The dozen or so regular diners at Market Square’s Bella Luna got a bit more than they expected Monday night when they went out for Italian right after the big storm. A jazz band, not typical for a Monday night, began playing, first a young trio made up of pianist Keith Brown, his brother Kenneth on drums, and Daniel Brown, no relation, on stand-up bass. At one crowded table up front, Keith and Kenneth’s dad, piano master Donald Brown, was thick in conversation with an older man, a fellow Memphis native who might not have been immediately recognizable to other diners as one of the few surviving legends of the bop era. Harold Mabern himself was enjoying a plate of pasta and sausage in the midst of friends, old and new.
When he and Donald talked about “Jack,” they meant percussionist Jack DeJohnette. When they talked about “Herbie,” it was Herbie Hancock. When they talked about “Art,” they meant bandleader Art Blakey. When they talked about “Keith,” it wasn’t about either of the two Keith Browns in the room, though both are accomplished musicians; they were remembering their times with Keith Jarrett. They exchanged stories about the challenges of backing legendary but sometimes unpredictable vocalists like Nina Simone and Betty Carter, as well as Sarah Vaughan and Joe Williams.
Mabern was in town for a show at the Square Room, sponsored by the Knoxville Jazz Festival, the following night. He just turned 76, but talking to Brown, with half a dozen others listening in, he seemed like an enthusiastic kid. Though not always a frontman, Mabern was at the white-hot center of New York’s hard-bop scene from the late ’50s on. In clubs like Birdland and the Blue Note, he played alongside Miles Davis, Lionel Hampton, Sonny Rollins, and Wes Montgomery. He recorded with Roland Kirk, Hank Mobley, Freddy Hubbard, and his longtime colleague, trumpeter Lee Morgan. Mabern was present when Morgan was shot to death during a nightclub gig in 1972, but the pianist didn’t talk about that last night. He was enjoying the evening with an old friend.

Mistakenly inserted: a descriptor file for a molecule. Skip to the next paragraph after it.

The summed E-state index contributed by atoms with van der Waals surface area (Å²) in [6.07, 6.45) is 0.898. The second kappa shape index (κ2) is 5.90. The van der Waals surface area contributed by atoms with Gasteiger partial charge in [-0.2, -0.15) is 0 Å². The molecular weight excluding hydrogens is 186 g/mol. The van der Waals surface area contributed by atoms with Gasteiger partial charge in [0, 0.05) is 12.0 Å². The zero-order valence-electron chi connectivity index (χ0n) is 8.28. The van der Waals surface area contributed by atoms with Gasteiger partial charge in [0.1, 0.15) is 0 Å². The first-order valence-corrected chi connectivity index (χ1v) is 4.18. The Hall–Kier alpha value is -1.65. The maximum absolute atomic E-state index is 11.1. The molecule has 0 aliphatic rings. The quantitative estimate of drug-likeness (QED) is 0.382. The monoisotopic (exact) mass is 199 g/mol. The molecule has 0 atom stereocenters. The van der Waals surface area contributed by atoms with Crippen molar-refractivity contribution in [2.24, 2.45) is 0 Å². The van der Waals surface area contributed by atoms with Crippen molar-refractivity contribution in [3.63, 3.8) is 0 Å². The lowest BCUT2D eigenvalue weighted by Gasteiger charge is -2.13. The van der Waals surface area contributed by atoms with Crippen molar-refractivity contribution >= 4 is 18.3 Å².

Keith Brown’s trio, true to form, changed out several times during the night with talented and mostly young locals. Saxophonist Jamel Mitchell joined them for several songs, and keyboardists Emily Mathis and Tamara Brown, Keith’s wife, who also sang a little, added their own styles to the evening.
After finishing his pasta, Mabern was coaxed up from the table, as Keith Brown, who has known Mabern since childhood, stepped away from the keyboards. Mabern sat down for a joyful 15-minute rendition of a piece he called “Bobby Billy Jimmy Lee Boo,” pronounced fast, his improvised tribute to some of his jazz heroes. Mabern’s improvisations included a few quotes and jokes and stunts and flourishes that few others could imitate. He never had formal training, and his style is idiosyncratic, his own and no one else’s.